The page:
“Don’t be Something Be Someone!” Simply put, Be Your You!
When the site first started, the tagline was “Don’t Do Anything, Do Something!” That was a variation from my Adventure Hermit Travel Site, “Don’t Go Anywhere, Go Somewhere!” I have a thing for these Yin and Yang type of descriptions.
Recently my daughter decided to “become a vegetarian.” Beth and I wanted to encourage her. At first, we were compelled to give her all the combined years of our wisdom. Tell her about our own vegetarian and pescatarian phases. Fortunately, I made eye contact with Beth before we got too far. I then turned to Nya and said, “OK.”
That was it. Sure we were concerned about how we were going to fit Nya’s new food choices into everyone else’s eating routine. But it didn’t matter. By saying, “OK,” we showed her our support. I was, however, compelled to go one step further.
I suggested she not BE a vegetarian, but rather, simply EAT vegetarian food. Proposing, she may never eat another animal flesh-based meal (apologies for the graphic description, but it’s true). But, that if she did stray or stop, that she wasn’t a failure. By being “something,” she risked failing. By being “someone,” she was making a consciences choice. She wasn’t A VEGETARIAN. She was someone who ATE Vegetarian food.
She wasn’t buying it. She wanted into the club and get the t-shirt. She wanted to BE a vegetarian. As a loving parent, I wanted her to avoid the disappointment I had suffered when my choices changed. As parents, we do that. Even when we know our kids need to fail on their own to grow, we want to protect them. Parents despise this, and only come to understand it when they become parents themselves.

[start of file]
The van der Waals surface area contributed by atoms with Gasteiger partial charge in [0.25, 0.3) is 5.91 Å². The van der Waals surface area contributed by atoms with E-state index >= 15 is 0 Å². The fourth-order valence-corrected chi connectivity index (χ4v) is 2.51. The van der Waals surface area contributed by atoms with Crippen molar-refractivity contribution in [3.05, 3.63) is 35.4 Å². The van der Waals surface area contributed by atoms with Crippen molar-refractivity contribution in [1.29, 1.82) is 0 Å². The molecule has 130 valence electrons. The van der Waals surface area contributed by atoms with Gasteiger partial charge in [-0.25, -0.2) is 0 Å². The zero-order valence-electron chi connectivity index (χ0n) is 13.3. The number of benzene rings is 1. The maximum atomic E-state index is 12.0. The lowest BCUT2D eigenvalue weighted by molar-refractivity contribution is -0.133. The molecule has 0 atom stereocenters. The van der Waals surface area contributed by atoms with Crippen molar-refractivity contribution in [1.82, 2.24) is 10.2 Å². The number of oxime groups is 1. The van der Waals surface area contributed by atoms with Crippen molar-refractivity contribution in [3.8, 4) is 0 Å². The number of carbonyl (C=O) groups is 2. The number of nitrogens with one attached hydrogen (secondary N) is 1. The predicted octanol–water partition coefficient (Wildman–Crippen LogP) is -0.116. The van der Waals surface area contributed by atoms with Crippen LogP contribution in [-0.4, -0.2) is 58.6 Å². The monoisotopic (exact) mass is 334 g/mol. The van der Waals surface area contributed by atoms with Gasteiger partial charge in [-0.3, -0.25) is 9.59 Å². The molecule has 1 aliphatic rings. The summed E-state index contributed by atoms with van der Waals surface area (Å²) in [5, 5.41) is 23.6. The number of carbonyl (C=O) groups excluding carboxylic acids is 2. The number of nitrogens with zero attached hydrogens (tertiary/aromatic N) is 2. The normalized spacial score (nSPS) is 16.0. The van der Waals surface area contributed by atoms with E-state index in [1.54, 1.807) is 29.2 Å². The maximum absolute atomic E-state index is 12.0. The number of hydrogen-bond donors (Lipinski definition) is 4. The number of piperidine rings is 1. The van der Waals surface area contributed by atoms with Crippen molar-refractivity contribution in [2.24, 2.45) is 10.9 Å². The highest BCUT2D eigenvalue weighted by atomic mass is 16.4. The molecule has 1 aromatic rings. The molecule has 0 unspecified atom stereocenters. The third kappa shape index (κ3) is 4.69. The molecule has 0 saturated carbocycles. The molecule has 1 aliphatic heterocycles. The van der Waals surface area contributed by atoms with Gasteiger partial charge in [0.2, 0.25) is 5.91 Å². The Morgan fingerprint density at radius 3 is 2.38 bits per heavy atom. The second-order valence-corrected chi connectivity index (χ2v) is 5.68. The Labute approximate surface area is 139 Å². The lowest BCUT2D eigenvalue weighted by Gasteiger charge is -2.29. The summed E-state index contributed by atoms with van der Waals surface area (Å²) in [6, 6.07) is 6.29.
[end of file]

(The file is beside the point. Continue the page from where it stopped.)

I was vegetarian several times my life. Each time I “stopped,” I rarely continued to eat vegetable-based meals. By not IDENTIFYING as a Vegetarian, I felt obligated to eat meat. Nothing kept me from having the occasional vegetarian or even vegan meal. But, once I was out of the club, it didn’t also occur to me, I could choose to be a part-timer.
That is the problem with some clubs and their “all or nothing” mentality. I enjoyed vegetarian food. But once I ate meat, I was out. Or so I thought. Today, and can eat a non-meat based meal and be completely satisfied.
Nya’s only 13. I don’t want her to feel like a failure if she changes her mind in the future. She can be very hard on herself. This is more the result of nature than any nurturing on our part. I wanted her to have the confidence to ebb, flow, and grow in all her choices.
You Are What You Eat. Uh? Nope!
With anything in our lives, if we make conscious choices, we can avoid labels. Others may try to label us, but we can rise above that. “You Are What You Eat” or “You Are What You Do” are outdated messages that we need to retire.
Such beliefs remove the option to simply LIVE! We should not make permanent choices today that keep us from living tomorrow. Some people seek this type of short-sighted limitation. They desire freedom but stay in failed marriages. They stick “LIVE FREE OR DIE” bumper stickers on their car but then blindly follow a political party’s beliefs. I used to have a patch of that slogan on my sleeveless denim vest, so yeah, I threw that stone back after being hit by it first.
Two people rarely agree on more than a half dozen things, ever. So, it seems ludicrous to believe that millions could genuinely believe in hundreds of topics, without variation. If you disagree with a position, you are considered unfaithful to the party and often ostracized. Many may bury their true feelings to remain accepted.
As kids, there is pressure to do this as well. This can sometimes be positive. It can help young people and even adults looking for a new direction. But the interest becomes an inseparable identity, with no apparent exist. The sense of no escape can have devastating results.
How often is the first question you get from a stranger, “So, what do you do?”